Kuja: The Most Underrated Final Fantasy Villain of All Time

Let’s face it:  when you ask someone, “Who’s the most badass Final Fantasy villain of all time?”, you’ll probably get one of two answers:  Kefka or, far more likely, Sephiroth.  If the person you’re asking is from the Jurassic period, they may say something like Exdeath or Zemus, but most likely, even these geezers will be saying Sephiroth, as they rant about the better days of gaming, back when Pong and Missile Command ruled the arcades, when they listened to Pinball Wizard as they… You get the idea.

This is not a “hate-on-Sephiroth” post.  Far from it.  I love Sephiroth, and his badassery has shaken hardened gamers to the core since they first heard “One Winged Angel”.

Remember this?  Yeah you do.  Everyone else does, too.  Why?  CUZ IT'S FUCKING BADASS.
Remember this? Yeah you do. Everyone else does, too. Why? Cuz it’s fucking BADASS.

All I’m saying is that Kuja doesn’t get enough credit, and I’m going to outline the reasons why I think that, even if Kuja isn’t the most badass FF villain, he’s definitely the most underratedly-badass FF villain.

Reason #1:  He Finishes Off the First Big Baddie that was Ever In the Series


(If you want an explanation for the above image, follow this link and check out a really cool site about localization of video games.)

Garland, if you remember, was the first boss that was encountered in Final Fantasy I.  (There are spoilers starting in the next sentence, so if you really don’t want to see spoilers, I’d skip ahead.  I’d also get going on playing FFI – it’s well over 20 years old at this point.  C’mon.)  You defeat him, but he manages to become immortal by creating a crazy time loop and becoming the god, Chaos.  In Final Fantasy IX, he even references the events of the first game in the series, saying that he tried to assimilate Terra into Gaia by force five thousand years before, but he failed.

Pretty badass, right?

Kuja didn’t seem to think so as he KICKED HIM OFF A PLATFORM TO THE NOTHINGNESS BELOW.


Granted, Garland had just finished fighting the heroes of the story, so Kuja didn’t exactly kill him in one-on-one combat.  Still pretty cool, though.

Reason #2:  He’s the only Final Fantasy Villain to Successfully Annihilate a Planet (In the Scope of the Game, at least)

He… Doesn’t look happy.

Garland tried to take over the world and failed.  Kefka gained powers of a god and shifted the World of Balance into the World of Ruin.  Jenova, well, Jenova goes around annihilating planets like it’s her job, but you never see it happen in-game.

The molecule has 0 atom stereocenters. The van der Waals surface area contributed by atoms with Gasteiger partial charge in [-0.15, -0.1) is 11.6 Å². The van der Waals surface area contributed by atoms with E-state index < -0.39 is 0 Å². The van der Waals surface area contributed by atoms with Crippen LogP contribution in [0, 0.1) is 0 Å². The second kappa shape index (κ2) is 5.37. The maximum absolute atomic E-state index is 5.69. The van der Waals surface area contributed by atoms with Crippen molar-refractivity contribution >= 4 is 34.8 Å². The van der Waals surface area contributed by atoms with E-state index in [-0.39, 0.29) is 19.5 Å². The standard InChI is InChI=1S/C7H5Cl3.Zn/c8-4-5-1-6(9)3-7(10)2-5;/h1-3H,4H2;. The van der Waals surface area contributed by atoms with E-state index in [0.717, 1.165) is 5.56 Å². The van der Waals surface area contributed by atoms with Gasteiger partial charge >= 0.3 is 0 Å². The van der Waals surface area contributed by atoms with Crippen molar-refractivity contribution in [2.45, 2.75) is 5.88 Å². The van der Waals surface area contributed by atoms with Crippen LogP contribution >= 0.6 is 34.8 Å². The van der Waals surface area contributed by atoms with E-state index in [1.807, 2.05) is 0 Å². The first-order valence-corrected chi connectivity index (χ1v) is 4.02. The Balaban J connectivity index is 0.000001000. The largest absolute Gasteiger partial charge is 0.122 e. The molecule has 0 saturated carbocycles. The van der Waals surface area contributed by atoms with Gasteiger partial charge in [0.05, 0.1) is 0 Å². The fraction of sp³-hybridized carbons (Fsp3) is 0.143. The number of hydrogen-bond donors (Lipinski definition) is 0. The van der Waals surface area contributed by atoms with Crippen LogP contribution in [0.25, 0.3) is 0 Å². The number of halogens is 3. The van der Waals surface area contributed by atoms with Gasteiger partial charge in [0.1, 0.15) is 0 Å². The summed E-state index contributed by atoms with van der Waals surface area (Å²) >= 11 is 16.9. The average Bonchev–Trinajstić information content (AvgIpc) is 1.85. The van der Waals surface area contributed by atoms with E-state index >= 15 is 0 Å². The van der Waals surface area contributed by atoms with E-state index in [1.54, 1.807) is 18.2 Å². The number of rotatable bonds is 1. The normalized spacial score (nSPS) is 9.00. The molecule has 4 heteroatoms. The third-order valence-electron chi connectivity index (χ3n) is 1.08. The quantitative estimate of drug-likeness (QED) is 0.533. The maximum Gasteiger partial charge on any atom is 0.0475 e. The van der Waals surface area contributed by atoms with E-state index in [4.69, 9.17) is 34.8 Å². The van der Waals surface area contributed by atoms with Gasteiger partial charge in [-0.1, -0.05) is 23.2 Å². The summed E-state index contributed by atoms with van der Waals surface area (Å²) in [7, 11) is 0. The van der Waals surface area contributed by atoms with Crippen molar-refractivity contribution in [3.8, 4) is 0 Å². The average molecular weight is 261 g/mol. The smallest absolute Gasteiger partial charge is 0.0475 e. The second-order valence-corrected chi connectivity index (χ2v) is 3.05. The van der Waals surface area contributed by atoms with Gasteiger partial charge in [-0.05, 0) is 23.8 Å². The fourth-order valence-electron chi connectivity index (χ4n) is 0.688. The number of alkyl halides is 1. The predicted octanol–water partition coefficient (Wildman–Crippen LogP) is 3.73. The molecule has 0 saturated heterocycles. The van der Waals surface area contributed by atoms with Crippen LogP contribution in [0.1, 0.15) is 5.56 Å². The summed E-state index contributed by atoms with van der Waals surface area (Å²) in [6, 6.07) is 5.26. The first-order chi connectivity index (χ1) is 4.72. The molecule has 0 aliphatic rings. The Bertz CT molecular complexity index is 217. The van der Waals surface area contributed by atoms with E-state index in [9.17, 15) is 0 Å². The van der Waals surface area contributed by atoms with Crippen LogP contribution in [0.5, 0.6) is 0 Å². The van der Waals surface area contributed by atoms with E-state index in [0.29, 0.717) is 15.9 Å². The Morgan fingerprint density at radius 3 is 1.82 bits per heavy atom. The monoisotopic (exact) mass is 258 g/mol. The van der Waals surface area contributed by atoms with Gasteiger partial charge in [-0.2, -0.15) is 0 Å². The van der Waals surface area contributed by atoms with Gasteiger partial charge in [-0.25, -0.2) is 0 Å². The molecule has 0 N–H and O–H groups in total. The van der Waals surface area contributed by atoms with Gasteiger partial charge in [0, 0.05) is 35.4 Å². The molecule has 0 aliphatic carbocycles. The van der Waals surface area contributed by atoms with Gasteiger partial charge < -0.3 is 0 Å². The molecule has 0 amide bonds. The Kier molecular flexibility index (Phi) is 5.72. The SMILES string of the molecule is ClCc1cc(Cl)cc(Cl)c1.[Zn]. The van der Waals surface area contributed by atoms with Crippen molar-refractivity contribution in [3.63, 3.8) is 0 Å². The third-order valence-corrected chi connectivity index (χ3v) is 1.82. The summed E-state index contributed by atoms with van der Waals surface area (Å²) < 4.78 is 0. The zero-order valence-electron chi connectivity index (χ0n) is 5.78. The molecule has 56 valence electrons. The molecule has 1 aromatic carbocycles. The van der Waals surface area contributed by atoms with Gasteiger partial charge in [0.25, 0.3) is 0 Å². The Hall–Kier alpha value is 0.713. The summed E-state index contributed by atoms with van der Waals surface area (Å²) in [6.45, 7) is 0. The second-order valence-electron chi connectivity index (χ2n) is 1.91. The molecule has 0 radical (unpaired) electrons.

Kuja gets pissed off and decides to blow a planet up, and within minutes, it’s gone.


Pretty intense.

Reason #3:  Let’s not Forget, He was this close to Destroying the Entire Fucking Universe (And You Could Even Argue that He Succeeds)

Not impressed yet?  Check this out:


See that cool-lookin’ crystal in the center of all that craziness?  Yeah, that’s the Origin.  You walk through Memoria, get to the Edge of Space, cross the Bridge to the Origin, and it leads…  here.  The first Memory.  The Source of all life.  The memories of every living being in the universe, when they die, return here.

Kuja uses Ultima, the most powerful black magic in the world, and blows it up, along with the entire party (I’m not sure if it’s officially true, but I’ve got a theory that the party dies after the Trance Kuja fight, which causes a lot of metaphysical craziness for the rest of the game;  I’ll probably write a post about it at some point.  Very interesting how they handled that part).

I hear a lot of complaints, saying that Kuja’s super emo with his whole “if I can’t live, neither can anyone else” spiel.  I agree with this.  You gotta admit, however, that if someone’s powerful enough to almost turn that statement into a reality…  That’s pretty badass, regardless of intention.

Reason #4:  Anyone Who’s Able to Fool People into Thinking that He’s a Woman for Discs at a Time Deserves a Medal

Yo girl, how you doin' tonight?  Lemme buy you a-   wait, what
Seriously, though.  My girlfriend just played through the game, and she saw Kuja referred to as “he”… in Disc 3.  She had no idea.

Another complaint I hear about Kuja is his effeminate, unthreatening appearance.  While he certainly doesn’t have the giant-sword, brooding badassery of Sephiroth or the maniacal, creep-inducing psychosis of Kefka, I think that this complaint is more a cultural difference than an absence of a threatening appearance;  it just didn’t translate very well into American audiences.